Soundcheck: Poppa Foster and The Grits - Gravy Baby 

Led by a neighborhood legend, the Tulsa roustabouts go all-out for a hot-buttered banquet for the ears on their vinyl debut.

click to enlarge Album art for Poppa Foster and The Grits debut album Gravy Baby

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Album art for Poppa Foster and The Grits debut album Gravy Baby

This is the one.

For many years, Christopher Foster has been a rambling Tulsan, bringing his New Orleans ivory tickling and bandleading to a bustling assortment of musical projects. Not often the type to take the spotlight, he has lent his funky Southern ear to produce local recordings for the likes of Dane and The Soup and Winston Churchbus. Even as banjo strumming frontman of ragtag powerhouse Green Corn Rebellion (not to be confused with Green Corn Revival, the band that spawned Jared Deck onto the Oklahoma City scene), Foster keeps a modest stage demeanor that can fool casual spectators into underappreciating his compositional genius. What a mistake that is.

On Gravy Baby, the debut LP by Poppa Foster and The Grits, Christopher Foster goes big with his latest creative venture. Culled to a tight nine tracks and pressed on 160-gram vinyl, it is a gumbo pot of a record blending over 20 performance ingredients from prolific Tulsa musicians. Savory cuts of blues, roots rock and brass band influences simmer with Foster’s soulful and occasionally oddball songwriting spices. The recordings sizzle with jamboree adrenaline thanks to the solid mixing and mastering. This is a label-grade dish even if it is a fully independent release.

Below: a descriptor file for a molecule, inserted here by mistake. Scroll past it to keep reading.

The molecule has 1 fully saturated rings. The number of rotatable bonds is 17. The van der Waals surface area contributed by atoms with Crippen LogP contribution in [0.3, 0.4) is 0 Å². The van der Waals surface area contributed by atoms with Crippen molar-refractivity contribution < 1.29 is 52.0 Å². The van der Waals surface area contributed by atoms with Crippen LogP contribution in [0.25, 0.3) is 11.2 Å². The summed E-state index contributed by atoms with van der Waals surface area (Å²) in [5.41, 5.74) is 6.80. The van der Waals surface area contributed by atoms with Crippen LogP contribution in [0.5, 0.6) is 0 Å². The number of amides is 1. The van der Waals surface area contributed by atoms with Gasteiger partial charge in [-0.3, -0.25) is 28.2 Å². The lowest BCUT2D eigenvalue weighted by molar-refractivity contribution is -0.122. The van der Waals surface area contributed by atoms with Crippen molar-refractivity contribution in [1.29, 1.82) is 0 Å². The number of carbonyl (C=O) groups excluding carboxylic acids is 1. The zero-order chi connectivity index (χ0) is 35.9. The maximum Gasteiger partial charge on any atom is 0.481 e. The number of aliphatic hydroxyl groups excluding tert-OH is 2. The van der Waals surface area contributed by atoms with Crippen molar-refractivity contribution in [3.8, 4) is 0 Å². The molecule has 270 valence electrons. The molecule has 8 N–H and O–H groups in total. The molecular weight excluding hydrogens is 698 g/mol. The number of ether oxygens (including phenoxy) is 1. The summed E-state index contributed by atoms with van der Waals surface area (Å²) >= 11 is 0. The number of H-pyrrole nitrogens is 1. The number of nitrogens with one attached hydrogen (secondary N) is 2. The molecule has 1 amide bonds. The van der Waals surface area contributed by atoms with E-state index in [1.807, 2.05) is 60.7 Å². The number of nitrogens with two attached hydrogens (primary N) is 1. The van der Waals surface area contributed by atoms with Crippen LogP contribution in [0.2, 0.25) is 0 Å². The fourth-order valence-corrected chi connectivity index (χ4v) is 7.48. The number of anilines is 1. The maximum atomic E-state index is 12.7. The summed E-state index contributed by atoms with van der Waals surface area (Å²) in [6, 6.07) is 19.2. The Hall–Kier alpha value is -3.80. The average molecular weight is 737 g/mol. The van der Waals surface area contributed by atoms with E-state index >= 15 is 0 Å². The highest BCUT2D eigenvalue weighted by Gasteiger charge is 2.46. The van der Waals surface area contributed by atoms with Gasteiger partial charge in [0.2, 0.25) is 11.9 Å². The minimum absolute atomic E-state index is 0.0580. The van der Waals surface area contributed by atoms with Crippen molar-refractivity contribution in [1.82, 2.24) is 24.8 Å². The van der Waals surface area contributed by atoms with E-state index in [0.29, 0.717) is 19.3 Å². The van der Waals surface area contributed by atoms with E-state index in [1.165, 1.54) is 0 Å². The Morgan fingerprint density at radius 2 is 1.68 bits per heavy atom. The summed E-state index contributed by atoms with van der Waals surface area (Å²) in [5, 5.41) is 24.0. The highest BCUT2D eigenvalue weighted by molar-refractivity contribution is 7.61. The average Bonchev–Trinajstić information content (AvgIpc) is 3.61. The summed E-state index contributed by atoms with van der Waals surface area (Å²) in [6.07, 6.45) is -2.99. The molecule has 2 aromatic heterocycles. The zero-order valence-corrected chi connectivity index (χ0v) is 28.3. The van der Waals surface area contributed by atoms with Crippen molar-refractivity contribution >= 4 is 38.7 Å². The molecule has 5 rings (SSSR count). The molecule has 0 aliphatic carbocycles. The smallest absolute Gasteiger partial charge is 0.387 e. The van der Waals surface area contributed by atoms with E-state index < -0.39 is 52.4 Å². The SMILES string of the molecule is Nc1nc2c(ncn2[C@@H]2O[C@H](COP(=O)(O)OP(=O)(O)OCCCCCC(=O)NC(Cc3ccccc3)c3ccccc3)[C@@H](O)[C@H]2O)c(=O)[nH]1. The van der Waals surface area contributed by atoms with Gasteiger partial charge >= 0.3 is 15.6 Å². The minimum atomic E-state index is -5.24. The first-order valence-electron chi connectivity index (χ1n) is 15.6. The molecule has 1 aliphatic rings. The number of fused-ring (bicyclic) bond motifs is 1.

There are plenty of clues that this is an unsigned project, though. A marketing team would likely question the smudgy potatoes and brown gravy that adorn the vinyl’s center label. Lead single “Dervish,” for all of its catchy, high-octane rock and roll, has a low-budget music video that captures the energy but not the spectacle of its recording. The tracking is also a bit messy, a worthwhile symptom of the band’s kitchen-sink style but one that jumps all over its spectrum of moods.

It wouldn’t be a Foster record without some degree of unkempt do-it-yourself resilience though. His scruffy-whiskered demeanor cleaned up in Sunday morning hat and cane reads like a hobo Buster Keaton, and while his voice is as clear as it has ever been on Gravy Baby, it stops short of being polished. There is too much character in his vocal scuffs for such treatment.

It should be emphasized that this is no solo outing. The Grits at its core on this record are Jordan Hehl and Matt Teegarden on bass and drums, and beyond them well over a dozen supporting players include Jacob Fred Jazz Odyssey’s Chris Combs and Matt Leland. Poppa Foster can, yes, hold his own as a solo act — he slipped a collection of beautifully personal demo-style tunes onto Bandcamp a while back — but his spirit takes flight in the company of others.

Highlights are plentiful on Gravy Baby. “Hard to Get” pairs old-school rhythm and blues horns with funk-gospel piano to take fun structural turns, ending in an infectious fanfare of saxophone and guitar solos, hand claps, and a shouted choral refrain. “Paycheck Rag” has fun with ironing out its swing time rhythm only to flop back into its floor-dragging poor man’s shuffle when the money’s gone again.

What takes the cake, though, is the uplifting communal energy of it all. There are strains of sadness and loneliness in Foster’s lyrics, but with the support of a full family of artists, those concerns feel far away. If ever there was a record that captured the dynamic of what music means to him, this is the one.

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Evan Jarvicks

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